Welcome to Injector’s documentation!

Build status Covergage status

GitHub (code repository, issues): https://github.com/alecthomas/injector

PyPI (installable, stable distributions): https://pypi.org/project/injector. You can install Injector using pip:

pip install injector

Injector works with CPython 3.5+ and PyPy 3 implementing Python 3.5+.

Introduction

While dependency injection is easy to do in Python due to its support for keyword arguments, the ease with which objects can be mocked and its dynamic natura, a framework for assisting in this process can remove a lot of boiler-plate from larger applications. That’s where Injector can help. It automatically and transitively provides dependencies for you. As an added benefit, Injector encourages nicely compartmentalised code through the use of modules.

If you’re not sure what dependency injection is or you’d like to learn more about it see:

The core values of Injector are:

  • Simplicity - while being inspired by Guice, Injector does not slavishly replicate its API. Providing a Pythonic API trumps faithfulness. Additionally some features are ommitted because supporting them would be cumbersome and introduce a little bit too much “magic” (member injection, method injection).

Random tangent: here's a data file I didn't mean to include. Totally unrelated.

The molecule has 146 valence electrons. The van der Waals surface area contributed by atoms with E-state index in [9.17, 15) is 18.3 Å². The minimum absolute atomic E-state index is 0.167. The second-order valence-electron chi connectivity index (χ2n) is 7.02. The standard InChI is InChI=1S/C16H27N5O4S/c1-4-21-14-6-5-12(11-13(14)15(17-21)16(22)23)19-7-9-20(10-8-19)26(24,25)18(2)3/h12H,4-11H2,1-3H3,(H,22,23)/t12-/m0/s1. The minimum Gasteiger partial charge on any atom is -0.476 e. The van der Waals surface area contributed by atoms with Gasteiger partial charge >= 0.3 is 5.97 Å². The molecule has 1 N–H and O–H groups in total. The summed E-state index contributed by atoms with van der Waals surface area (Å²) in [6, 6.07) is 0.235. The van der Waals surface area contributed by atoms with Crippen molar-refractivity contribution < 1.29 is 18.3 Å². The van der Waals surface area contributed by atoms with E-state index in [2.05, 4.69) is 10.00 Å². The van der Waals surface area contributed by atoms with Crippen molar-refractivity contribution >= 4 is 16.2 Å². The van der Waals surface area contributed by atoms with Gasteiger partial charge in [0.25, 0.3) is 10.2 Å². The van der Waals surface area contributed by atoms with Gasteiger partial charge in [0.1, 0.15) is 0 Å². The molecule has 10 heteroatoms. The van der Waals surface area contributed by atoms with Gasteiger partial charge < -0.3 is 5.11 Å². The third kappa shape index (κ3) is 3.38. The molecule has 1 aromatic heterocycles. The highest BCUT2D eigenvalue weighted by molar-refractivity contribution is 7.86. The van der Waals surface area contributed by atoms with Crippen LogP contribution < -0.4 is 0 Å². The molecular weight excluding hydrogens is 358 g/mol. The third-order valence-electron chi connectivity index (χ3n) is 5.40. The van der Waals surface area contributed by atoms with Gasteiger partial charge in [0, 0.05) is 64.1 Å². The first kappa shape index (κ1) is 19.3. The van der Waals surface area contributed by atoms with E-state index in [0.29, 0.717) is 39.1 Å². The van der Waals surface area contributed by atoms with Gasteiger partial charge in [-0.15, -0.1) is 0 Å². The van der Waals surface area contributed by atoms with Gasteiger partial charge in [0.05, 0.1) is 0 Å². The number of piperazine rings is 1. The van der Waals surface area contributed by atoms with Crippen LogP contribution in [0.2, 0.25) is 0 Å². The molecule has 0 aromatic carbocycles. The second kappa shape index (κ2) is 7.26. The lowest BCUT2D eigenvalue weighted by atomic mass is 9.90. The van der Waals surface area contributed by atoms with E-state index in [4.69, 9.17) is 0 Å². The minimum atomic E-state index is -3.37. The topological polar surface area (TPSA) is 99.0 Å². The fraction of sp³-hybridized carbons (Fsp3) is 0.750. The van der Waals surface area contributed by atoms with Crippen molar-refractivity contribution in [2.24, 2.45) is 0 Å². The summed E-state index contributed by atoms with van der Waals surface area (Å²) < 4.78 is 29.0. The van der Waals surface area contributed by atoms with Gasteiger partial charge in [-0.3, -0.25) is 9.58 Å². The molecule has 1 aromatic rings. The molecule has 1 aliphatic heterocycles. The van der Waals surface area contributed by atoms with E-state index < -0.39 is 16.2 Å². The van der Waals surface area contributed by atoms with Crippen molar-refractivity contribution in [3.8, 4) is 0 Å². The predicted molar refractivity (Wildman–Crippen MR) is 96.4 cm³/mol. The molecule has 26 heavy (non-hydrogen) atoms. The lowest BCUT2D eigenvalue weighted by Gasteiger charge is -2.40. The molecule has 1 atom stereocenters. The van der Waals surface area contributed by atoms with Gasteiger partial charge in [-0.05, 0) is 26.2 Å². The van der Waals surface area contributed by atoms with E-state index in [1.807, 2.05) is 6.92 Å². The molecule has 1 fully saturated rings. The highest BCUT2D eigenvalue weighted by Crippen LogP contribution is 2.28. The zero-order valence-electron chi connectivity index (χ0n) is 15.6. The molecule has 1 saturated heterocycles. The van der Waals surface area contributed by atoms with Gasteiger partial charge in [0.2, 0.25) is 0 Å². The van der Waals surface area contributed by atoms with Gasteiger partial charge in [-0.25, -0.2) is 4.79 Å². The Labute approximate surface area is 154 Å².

Connected to this, Injector tries to be as nonintrusive as possible. For example while you may declare a class’ constructor to expect some injectable parameters, the class’ constructor remains a standard constructor – you may instaniate the class just the same manually, if you want.

  • No global state – you can have as many Injector instances as you like, each with a different configuration and each with different objects in different scopes. Code like this won’t work for this very reason:

    class MyClass:
        @inject
        def __init__(t: SomeType):
            # ...
    
    MyClass()
    

    This is simply because there’s no global Injector to use. You need to be explicit and use Injector.get, Injector.create_object or inject MyClass into the place that needs it.

  • Cooperation with static type checking infrastructure – the API provides as much static type safety as possible and only breaks it where there’s no other option. For example the Injector.get method is typed such that injector.get(SomeType) is statically declared to return an instance of SomeType, therefore making it possible for tools such as mypy to type-check correctly the code using it.

Quick start

See the project’s README for an example of Injector use.